Tissue-Specific Induction of Intestinal ABCA1 Expression With a Liver X Receptor Agonist Raises Plasma HDL Cholesterol Levels
ABCA1 controls the rate-limiting step in HDL particle formation and is therefore an attractive molecular target for raising HDL levels and protecting against atherosclerosis. Intestinal ABCA1 significantly and independently contributes to plasma HDL cholesterol levels in mice, suggesting that induction of intestinal ABCA1 expression may raise plasma HDL cholesterol levels. We evaluated the ability of a synthetic Liver X Receptor (LXR) agonist, GW3965, to raise plasma HDL cholesterol levels in control mice and mice with liver- or intestinal-specific deletion of the Abca1 gene. Oral treatment with GW3965 increased the expression of ABCA1 by ≈6-fold (P=0.004) as well as other LXR target genes in the intestines of mice, with no change in the hepatic expression of these genes. This resulted in a significant ≈48% elevation of plasma HDL cholesterol levels in wild-type mice (P<0.01) with no change in plasma triglycerides. A similar increase in HDL cholesterol was observed in mice lacking hepatic ABCA1, indicating that the increase in plasma HDL cholesterol was independent of hepatic ABCA1. This effect was completely abrogated in mice lacking intestinal ABCA1. These data indicate that intestinal ABCA1 may be an attractive therapeutic target for raising HDL levels while avoiding the hepatic lipogenesis and hypertriglyceridemia typical of systemic LXR activation.
The ATP-binding cassette transporter, subfamily A, member 1 (ABCA1) mediates the rate-limiting step in the biogenesis of high density lipoprotein (HDL), the assembly of free cholesterol with apolipoprotein A-I. Absence of ABCA1, as occurs in Tangier disease and familial HDL deficiency, results in reduced HDL cholesterol levels and increased risk for coronary artery disease.1 ABCA1 is expressed in many tissues,2 but it has recently been shown that hepatic3 and intestinal4 ABCA1 are the major sites of HDL biogenesis in vivo, establishing these two tissues as the major targets for therapeutic activation of ABCA1 to raise HDL cholesterol levels.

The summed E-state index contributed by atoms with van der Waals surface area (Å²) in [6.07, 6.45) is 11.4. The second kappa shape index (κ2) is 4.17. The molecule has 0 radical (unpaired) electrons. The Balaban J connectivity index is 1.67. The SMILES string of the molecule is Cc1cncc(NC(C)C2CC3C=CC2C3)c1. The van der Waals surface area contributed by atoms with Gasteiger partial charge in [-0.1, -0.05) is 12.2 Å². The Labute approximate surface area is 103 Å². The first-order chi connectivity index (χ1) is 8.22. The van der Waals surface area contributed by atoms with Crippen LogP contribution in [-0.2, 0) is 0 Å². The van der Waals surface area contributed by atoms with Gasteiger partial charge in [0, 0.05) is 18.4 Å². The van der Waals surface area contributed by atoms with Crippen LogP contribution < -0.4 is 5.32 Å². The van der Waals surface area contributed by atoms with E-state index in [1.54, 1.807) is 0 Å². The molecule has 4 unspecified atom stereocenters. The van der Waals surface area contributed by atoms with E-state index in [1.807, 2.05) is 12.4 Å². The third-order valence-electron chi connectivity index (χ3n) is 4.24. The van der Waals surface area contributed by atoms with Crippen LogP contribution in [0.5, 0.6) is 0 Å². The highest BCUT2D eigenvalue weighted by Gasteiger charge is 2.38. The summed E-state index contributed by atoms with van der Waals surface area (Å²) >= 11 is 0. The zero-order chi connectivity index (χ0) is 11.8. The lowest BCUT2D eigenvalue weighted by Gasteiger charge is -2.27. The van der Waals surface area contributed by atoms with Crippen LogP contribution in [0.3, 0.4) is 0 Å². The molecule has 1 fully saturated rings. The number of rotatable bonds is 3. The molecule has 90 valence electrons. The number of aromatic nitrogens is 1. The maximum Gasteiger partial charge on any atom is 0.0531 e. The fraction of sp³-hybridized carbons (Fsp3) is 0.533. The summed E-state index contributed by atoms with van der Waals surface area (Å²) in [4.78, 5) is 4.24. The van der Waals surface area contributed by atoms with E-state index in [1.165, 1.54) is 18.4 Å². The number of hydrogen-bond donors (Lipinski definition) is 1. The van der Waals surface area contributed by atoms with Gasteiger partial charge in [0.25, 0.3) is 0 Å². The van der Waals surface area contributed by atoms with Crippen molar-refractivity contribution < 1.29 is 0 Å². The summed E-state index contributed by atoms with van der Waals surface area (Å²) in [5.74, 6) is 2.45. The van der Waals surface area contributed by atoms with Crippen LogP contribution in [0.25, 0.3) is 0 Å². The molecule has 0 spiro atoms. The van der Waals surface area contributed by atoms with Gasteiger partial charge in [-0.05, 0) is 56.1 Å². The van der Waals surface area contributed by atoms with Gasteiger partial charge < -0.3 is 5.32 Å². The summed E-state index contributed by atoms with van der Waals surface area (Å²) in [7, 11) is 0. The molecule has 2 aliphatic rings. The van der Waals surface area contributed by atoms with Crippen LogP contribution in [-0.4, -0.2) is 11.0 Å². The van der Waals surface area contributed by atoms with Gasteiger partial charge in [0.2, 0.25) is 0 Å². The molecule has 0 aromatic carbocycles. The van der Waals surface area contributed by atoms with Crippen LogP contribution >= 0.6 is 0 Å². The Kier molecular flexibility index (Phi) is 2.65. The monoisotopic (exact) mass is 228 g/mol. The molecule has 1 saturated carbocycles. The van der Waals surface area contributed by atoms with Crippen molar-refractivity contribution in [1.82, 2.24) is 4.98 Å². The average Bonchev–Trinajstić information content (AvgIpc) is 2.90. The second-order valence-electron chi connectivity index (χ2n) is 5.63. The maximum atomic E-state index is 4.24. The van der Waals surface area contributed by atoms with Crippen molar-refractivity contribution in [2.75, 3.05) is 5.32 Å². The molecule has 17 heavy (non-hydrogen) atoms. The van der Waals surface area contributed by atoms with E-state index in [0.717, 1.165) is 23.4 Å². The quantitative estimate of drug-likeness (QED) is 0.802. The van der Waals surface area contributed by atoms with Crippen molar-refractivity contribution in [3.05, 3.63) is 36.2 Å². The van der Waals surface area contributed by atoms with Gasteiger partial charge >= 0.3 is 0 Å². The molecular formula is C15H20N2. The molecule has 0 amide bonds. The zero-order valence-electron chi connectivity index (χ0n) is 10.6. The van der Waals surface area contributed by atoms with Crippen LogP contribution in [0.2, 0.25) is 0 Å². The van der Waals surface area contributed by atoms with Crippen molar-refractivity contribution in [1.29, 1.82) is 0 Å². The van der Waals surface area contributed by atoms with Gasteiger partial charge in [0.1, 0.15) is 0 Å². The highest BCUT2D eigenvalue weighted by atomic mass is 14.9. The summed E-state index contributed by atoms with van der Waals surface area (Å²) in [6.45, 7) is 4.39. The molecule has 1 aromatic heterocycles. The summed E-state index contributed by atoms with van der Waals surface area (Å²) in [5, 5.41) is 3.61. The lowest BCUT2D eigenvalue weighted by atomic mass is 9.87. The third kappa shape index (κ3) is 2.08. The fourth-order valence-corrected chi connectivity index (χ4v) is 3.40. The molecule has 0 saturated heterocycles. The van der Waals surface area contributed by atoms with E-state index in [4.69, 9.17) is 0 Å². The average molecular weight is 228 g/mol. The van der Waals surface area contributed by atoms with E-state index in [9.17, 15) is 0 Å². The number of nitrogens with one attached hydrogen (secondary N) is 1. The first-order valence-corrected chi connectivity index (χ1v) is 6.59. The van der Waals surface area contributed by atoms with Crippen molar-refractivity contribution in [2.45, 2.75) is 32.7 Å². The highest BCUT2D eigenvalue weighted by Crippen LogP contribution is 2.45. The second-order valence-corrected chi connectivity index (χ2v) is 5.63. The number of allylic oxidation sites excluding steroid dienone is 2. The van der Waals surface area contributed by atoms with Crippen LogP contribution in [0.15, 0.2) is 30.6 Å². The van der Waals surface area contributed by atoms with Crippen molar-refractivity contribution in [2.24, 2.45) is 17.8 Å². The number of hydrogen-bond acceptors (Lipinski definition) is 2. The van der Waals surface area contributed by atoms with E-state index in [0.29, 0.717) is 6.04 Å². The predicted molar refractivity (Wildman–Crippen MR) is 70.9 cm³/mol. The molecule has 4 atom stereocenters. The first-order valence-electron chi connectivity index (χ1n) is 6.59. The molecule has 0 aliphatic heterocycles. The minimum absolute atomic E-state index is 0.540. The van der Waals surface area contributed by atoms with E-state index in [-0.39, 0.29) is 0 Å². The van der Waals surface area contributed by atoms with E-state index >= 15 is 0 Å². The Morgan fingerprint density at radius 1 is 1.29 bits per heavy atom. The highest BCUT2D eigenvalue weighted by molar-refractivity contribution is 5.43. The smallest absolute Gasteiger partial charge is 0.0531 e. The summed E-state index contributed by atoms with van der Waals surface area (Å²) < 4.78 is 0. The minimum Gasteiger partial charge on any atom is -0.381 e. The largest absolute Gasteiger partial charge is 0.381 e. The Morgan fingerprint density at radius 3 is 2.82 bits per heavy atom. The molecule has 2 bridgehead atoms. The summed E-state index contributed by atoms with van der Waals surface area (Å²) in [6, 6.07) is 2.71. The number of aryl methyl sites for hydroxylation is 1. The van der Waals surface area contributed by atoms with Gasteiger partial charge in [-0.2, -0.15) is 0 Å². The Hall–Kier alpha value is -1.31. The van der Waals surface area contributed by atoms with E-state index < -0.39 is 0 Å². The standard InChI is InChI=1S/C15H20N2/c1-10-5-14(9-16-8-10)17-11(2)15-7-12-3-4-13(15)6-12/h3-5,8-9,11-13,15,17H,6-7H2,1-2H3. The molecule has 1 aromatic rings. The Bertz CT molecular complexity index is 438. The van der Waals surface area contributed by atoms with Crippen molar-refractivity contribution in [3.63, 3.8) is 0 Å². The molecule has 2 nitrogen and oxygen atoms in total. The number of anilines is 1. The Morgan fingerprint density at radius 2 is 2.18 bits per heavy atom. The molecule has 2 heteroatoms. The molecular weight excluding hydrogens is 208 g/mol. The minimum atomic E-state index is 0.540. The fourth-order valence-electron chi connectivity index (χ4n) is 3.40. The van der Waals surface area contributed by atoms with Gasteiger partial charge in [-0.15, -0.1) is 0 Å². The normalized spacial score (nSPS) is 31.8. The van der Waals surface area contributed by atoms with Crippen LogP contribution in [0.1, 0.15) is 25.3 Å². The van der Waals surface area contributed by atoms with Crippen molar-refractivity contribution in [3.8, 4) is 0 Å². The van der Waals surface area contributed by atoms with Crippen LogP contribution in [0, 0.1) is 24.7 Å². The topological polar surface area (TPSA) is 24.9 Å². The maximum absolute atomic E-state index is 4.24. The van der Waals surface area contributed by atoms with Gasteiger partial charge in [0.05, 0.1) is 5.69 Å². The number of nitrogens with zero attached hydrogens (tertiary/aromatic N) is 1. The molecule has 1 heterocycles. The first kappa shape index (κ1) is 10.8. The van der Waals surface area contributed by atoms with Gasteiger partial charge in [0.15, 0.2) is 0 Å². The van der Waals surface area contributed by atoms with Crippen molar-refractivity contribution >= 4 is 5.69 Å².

Natural and synthetic agonists of the LXR are potent inducers of ABCA1 expression, and significantly raise HDL cholesterol levels5 and prevent atherosclerosis in murine models.6 However, systemic LXR activation is associated with excessive triglyceride synthesis, hypertriglyceridemia, and hepatic steatosis.5,7 The availability of synthetic LXR agonists with relative specificity for the intestine,8 together with the identification of intestinal ABCA1 as an important and independent contributor to plasma HDL cholesterol levels,4 raised the possibility that activation of intestinal ABCA1 may increase plasma HDL levels without inducing hepatic steatosis and hypertriglyceridemia. Here we evaluated the ability of a synthetic LXR agonist, GW3965, to raise HDL levels in mouse models of tissue-specific ABCA1 deficiency.